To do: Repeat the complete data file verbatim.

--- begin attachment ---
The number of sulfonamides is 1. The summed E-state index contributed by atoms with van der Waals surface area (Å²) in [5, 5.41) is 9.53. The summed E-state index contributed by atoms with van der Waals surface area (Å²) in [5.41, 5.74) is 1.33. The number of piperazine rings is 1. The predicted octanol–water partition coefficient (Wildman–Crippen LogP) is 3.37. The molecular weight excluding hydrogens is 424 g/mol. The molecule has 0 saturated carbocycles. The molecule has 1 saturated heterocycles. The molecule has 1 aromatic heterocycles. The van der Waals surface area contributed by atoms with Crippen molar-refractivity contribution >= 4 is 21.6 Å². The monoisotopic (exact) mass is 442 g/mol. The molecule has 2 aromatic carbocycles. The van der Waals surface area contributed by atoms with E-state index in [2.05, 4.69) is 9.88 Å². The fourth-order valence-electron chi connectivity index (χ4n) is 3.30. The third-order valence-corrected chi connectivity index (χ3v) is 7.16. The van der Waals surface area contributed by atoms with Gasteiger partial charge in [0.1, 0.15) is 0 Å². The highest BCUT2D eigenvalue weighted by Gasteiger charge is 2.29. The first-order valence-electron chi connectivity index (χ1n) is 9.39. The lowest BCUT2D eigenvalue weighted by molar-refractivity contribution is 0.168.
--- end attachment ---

The number of sulfonamides is 1. The summed E-state index contributed by atoms with van der Waals surface area (Å²) in [5, 5.41) is 9.53. The summed E-state index contributed by atoms with van der Waals surface area (Å²) in [5.41, 5.74) is 1.33. The number of piperazine rings is 1. The predicted octanol–water partition coefficient (Wildman–Crippen LogP) is 3.37. The molecular weight excluding hydrogens is 424 g/mol. The molecule has 0 saturated carbocycles. The molecule has 1 saturated heterocycles. The molecule has 1 aromatic heterocycles. The van der Waals surface area contributed by atoms with Crippen molar-refractivity contribution >= 4 is 21.6 Å². The monoisotopic (exact) mass is 442 g/mol. The molecule has 2 aromatic carbocycles. The van der Waals surface area contributed by atoms with E-state index in [2.05, 4.69) is 9.88 Å². The fourth-order valence-electron chi connectivity index (χ4n) is 3.30. The third-order valence-corrected chi connectivity index (χ3v) is 7.16. The van der Waals surface area contributed by atoms with Gasteiger partial charge in [0.1, 0.15) is 0 Å². The highest BCUT2D eigenvalue weighted by Gasteiger charge is 2.29. The first-order valence-electron chi connectivity index (χ1n) is 9.39. The lowest BCUT2D eigenvalue weighted by molar-refractivity contribution is 0.168.